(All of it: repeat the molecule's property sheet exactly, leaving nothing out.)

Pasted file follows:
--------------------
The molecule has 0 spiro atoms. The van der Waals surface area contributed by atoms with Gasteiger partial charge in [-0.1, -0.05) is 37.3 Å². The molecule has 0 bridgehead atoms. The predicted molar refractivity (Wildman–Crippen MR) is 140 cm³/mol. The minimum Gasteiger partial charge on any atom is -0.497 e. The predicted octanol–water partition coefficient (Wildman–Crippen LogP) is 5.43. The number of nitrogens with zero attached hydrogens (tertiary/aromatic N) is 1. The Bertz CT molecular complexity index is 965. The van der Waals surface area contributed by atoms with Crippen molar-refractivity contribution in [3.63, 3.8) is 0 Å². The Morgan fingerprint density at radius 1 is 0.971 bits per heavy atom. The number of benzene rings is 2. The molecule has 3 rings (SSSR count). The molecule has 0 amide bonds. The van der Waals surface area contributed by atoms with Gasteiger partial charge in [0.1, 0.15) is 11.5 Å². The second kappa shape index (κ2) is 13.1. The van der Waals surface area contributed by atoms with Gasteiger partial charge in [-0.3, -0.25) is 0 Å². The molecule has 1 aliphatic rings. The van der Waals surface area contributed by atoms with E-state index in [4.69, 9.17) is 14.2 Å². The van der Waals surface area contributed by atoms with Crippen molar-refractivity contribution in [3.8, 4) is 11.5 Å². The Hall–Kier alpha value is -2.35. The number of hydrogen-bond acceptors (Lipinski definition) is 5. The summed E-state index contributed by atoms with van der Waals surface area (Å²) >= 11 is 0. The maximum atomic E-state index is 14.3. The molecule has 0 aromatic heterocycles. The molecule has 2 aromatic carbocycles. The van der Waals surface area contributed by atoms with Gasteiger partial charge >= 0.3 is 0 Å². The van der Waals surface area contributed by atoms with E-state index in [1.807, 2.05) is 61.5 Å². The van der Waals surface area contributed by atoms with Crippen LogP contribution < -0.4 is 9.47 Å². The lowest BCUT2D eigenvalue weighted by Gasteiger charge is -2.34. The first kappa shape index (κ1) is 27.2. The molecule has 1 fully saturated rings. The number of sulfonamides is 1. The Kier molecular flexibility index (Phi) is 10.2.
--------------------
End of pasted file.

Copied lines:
The molecule has 0 spiro atoms. The van der Waals surface area contributed by atoms with Gasteiger partial charge in [-0.1, -0.05) is 37.3 Å². The molecule has 0 bridgehead atoms. The predicted molar refractivity (Wildman–Crippen MR) is 140 cm³/mol. The minimum Gasteiger partial charge on any atom is -0.497 e. The predicted octanol–water partition coefficient (Wildman–Crippen LogP) is 5.43. The number of nitrogens with zero attached hydrogens (tertiary/aromatic N) is 1. The Bertz CT molecular complexity index is 965. The van der Waals surface area contributed by atoms with Crippen molar-refractivity contribution in [3.63, 3.8) is 0 Å². The Morgan fingerprint density at radius 1 is 0.971 bits per heavy atom. The number of benzene rings is 2. The molecule has 3 rings (SSSR count). The molecule has 0 amide bonds. The van der Waals surface area contributed by atoms with Gasteiger partial charge in [0.1, 0.15) is 11.5 Å². The second kappa shape index (κ2) is 13.1. The van der Waals surface area contributed by atoms with Gasteiger partial charge in [-0.3, -0.25) is 0 Å². The molecule has 1 aliphatic rings. The van der Waals surface area contributed by atoms with E-state index in [4.69, 9.17) is 14.2 Å². The van der Waals surface area contributed by atoms with Crippen molar-refractivity contribution in [3.8, 4) is 11.5 Å². The Hall–Kier alpha value is -2.35. The number of hydrogen-bond acceptors (Lipinski definition) is 5. The summed E-state index contributed by atoms with van der Waals surface area (Å²) >= 11 is 0. The maximum atomic E-state index is 14.3. The molecule has 0 aromatic heterocycles. The molecule has 2 aromatic carbocycles. The van der Waals surface area contributed by atoms with Gasteiger partial charge >= 0.3 is 0 Å². The van der Waals surface area contributed by atoms with E-state index in [1.807, 2.05) is 61.5 Å². The van der Waals surface area contributed by atoms with Crippen LogP contribution < -0.4 is 9.47 Å². The lowest BCUT2D eigenvalue weighted by Gasteiger charge is -2.34. The first kappa shape index (κ1) is 27.2. The molecule has 1 fully saturated rings. The number of sulfonamides is 1. The Kier molecular flexibility index (Phi) is 10.2.